Drawn by steep markdowns and "early bird" specials, holiday shoppers crowded the nation's malls and downtown stores Friday, prompting relieved sighs from retailers who feared that financial upheaval might chill Christmas spending.
In Southern California, many shopping centers got off to a slow start but generally reported brisk business by lunchtime, with determined customers circling parking lots for as much as half an hour to find spots. Once they did, they made beelines for the stores' many sale racks.
"There's no question that traffic is up substantially from last year," said William D. McDonald Jr., senior vice president of marketing and sales promotion at the 43-store Broadway chain, Southern California's largest department store operation. "We're quite pleased with the sense that the customer is out, at least. (But) the next day or two . . . will show if they're buying or just looking."
At Century City Shopping Center, Diane Frierson seemed to be typical of many shoppers. She plans to give just as many gifts this year but is looking mainly for sale items because of worries about what will happen to the economy next year.
"We're not impulse-buying," the Los Angeles resident said. "We're taking our time, looking for sales. We're playing it close to the vest."
As the Christmas selling season got under way Friday, customers and merchants alike seemed to be approaching it with caution. With many economists forecasting weak spending this holiday season, consumers are being watched as a barometer for the overall economy.
From New York to Houston to Atlanta to Miami, Christmas shoppers told of plans to hold the line and plans to go whole hog. If merchants wanted a consensus, there was none to be found.
Among retailers expressing relief was Marshall Field & Co. in Chicago. "There was some anxiety, certainly, but it looks as if people are out," said Paul Costello, a spokesman at the chain's downtown flagship store on State Street. The store expected a "terrific day," he said, with an estimated 175,000 people enduring a dreary light rain to cruise the store's crowded aisles.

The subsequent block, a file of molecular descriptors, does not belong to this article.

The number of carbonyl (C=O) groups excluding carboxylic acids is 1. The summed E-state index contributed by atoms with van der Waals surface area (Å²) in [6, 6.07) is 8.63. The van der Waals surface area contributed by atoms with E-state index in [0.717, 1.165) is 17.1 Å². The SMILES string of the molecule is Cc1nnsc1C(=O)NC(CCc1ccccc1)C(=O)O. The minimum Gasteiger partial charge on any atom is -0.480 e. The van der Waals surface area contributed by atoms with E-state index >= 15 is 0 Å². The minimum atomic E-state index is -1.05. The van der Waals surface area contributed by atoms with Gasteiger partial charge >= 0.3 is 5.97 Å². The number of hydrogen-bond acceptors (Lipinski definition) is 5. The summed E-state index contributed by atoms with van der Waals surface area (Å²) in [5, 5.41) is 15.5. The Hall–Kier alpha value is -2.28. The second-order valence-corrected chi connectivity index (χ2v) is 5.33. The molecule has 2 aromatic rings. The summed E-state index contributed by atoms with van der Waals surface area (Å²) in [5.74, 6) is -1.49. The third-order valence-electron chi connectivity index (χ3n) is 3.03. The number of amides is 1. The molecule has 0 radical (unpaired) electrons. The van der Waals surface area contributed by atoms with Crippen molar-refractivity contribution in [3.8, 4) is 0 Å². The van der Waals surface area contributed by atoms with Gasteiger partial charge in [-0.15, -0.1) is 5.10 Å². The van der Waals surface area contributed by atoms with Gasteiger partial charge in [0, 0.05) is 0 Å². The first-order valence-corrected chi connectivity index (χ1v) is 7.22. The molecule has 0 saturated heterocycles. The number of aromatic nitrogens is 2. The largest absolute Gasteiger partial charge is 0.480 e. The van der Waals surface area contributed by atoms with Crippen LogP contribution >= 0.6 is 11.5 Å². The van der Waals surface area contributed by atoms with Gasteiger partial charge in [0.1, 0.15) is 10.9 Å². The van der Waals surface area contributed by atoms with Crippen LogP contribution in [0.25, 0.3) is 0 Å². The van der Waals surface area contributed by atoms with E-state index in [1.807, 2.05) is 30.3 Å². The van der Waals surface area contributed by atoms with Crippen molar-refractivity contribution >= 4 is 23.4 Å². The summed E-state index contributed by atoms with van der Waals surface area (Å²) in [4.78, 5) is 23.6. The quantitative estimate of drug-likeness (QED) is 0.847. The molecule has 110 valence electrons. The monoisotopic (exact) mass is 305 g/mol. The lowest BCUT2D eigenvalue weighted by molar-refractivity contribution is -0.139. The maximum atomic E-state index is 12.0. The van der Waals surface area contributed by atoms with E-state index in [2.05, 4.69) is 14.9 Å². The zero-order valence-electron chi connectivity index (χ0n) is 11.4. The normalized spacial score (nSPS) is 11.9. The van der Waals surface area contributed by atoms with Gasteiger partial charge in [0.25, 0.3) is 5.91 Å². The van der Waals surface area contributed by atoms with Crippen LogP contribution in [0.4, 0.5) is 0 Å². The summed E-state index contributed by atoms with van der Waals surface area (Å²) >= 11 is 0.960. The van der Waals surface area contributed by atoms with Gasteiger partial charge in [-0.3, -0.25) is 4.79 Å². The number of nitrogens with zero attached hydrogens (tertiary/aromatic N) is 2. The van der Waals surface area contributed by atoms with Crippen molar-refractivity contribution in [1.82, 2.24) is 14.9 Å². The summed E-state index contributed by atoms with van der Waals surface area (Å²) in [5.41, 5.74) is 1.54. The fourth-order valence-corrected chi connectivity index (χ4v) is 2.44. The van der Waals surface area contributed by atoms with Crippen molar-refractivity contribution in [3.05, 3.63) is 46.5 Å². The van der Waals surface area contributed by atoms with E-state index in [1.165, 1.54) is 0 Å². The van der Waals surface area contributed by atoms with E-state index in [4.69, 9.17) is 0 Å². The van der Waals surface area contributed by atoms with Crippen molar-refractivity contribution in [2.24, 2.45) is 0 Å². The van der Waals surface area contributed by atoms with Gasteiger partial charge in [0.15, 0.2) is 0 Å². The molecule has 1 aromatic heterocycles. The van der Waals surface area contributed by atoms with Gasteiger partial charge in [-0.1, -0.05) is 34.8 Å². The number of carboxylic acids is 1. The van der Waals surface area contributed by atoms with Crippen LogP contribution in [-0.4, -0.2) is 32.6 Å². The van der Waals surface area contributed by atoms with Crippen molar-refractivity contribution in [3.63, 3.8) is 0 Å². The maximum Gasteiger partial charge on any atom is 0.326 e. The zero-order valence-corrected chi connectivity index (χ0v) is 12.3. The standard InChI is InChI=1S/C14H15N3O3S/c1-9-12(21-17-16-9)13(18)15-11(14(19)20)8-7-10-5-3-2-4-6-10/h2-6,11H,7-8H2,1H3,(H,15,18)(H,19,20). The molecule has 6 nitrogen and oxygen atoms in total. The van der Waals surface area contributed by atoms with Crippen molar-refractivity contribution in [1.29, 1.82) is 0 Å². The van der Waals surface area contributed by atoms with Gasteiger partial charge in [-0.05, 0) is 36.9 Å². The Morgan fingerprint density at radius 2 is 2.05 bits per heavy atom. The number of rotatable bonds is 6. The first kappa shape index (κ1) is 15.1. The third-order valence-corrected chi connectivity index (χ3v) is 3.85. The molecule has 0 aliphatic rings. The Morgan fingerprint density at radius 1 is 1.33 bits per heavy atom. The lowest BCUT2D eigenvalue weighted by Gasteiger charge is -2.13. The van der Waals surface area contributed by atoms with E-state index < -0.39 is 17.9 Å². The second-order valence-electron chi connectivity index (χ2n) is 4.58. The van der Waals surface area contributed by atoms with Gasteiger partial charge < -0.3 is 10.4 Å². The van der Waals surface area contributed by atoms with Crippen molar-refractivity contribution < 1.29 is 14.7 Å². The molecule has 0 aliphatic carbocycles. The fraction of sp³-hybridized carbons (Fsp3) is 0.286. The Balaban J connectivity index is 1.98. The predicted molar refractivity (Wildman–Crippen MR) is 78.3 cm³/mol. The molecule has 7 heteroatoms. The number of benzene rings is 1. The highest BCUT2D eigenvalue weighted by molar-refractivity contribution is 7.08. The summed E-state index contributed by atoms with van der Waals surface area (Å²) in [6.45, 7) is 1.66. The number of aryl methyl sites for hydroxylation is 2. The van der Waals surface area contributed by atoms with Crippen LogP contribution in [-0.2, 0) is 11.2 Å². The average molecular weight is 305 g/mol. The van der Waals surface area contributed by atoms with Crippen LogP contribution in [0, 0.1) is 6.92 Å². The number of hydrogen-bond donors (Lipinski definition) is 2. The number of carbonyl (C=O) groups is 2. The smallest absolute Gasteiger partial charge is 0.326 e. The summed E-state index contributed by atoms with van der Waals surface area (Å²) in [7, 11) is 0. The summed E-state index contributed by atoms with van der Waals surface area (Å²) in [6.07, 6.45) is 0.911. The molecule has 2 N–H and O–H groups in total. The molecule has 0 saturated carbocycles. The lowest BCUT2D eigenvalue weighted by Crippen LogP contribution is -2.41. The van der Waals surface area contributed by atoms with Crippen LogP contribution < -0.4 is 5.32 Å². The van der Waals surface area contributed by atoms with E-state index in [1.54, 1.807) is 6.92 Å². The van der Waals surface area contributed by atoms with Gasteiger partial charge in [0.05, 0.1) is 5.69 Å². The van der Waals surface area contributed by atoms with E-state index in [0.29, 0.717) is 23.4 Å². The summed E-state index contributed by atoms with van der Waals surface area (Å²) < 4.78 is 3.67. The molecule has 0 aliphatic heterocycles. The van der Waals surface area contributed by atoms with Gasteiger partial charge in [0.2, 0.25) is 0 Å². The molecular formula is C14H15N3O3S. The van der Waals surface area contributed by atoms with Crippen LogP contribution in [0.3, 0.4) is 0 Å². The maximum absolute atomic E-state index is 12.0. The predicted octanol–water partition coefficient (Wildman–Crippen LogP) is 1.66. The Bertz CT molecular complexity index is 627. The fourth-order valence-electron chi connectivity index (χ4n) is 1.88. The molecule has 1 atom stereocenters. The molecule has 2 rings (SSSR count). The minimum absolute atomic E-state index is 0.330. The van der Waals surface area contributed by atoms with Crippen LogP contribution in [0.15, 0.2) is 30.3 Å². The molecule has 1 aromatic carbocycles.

By 8 a.m. in Manhattan, radio deejays were alerting prospective shoppers still trying to sleep off turkey dinners that traffic was backed up near the metropolitan area's big malls. Along Fifth Avenue, where a nippy drizzle chilled pedestrians, the market for bears was bullish at F.A.O. Schwarz, the tony toy store. Clad in tweed and velvet, seersucker and down, dressed as lumberjacks and queens, these stuffed animals enchanted youngsters and prompted parents to open their pocketbooks.
"This is not the year of one great toy," said Peter Harris, president and chief executive, who had just reunited a lost child with a frantic parent in the crowded store. "Customers are looking for quality and predictability, something that is going to last and be around for a while."
25% Off at Fiorucci
Fiorucci, a funky clothing and oddities store, used the unprecedented lure of a day-after-Thanksgiving, 25% discount to spur sales. "I think that people are a little scared because of the (Oct. 19 stock market) crash," said Tara Moran, director of operations.
Gray skies and misty rain didn't thwart shoppers headed to Atlanta's Lenox Square shopping center on Peachtree Street. Major stores opened at 7:30 a.m., and Rich's department store offered additional discounts--many on name-brand merchandise such as Van Heusen shirts and Levi's jeans--good from 7:30 to 10 only. Every 30 minutes, an announcer advised shoppers as to how many minutes they had left until 10 a.m.
In Houston's Galleria, the situation was much the same, with the bigger, promotion-minded department stores such as Macy's and Marshall Field ringing up most of the sales, while specialty boutiques experienced a quieter day.
Miami shoppers turned out in force by mid-morning in sunny, 80-degree weather. At the Falls, a suburban outdoor mall in Kendall, Bloomingdale's was the main attraction. With prices slashed an average of 30%, all departments were bustling. Women flipped through racks in the Next Generation department, where children's clothes were half price.
Biggest Shopping Day
Such sales are prevalent this year. The day after Thanksgiving is widely regarded to be the nation's biggest shopping day of the year. It officially ushers in the Christmas shopping season and serves as a bellwether for the retailing industry's most important selling period, which can account for as much as 40% of annual sales and 60% of profits.
In years past, retailers seldom offered many bargains during the holiday shopping season, when captive gift givers were inclined to spend full price for the right item. But this year promises to offer good hunting for bargain hounds, although the sharp price cutting does not bode well for retailers' profits.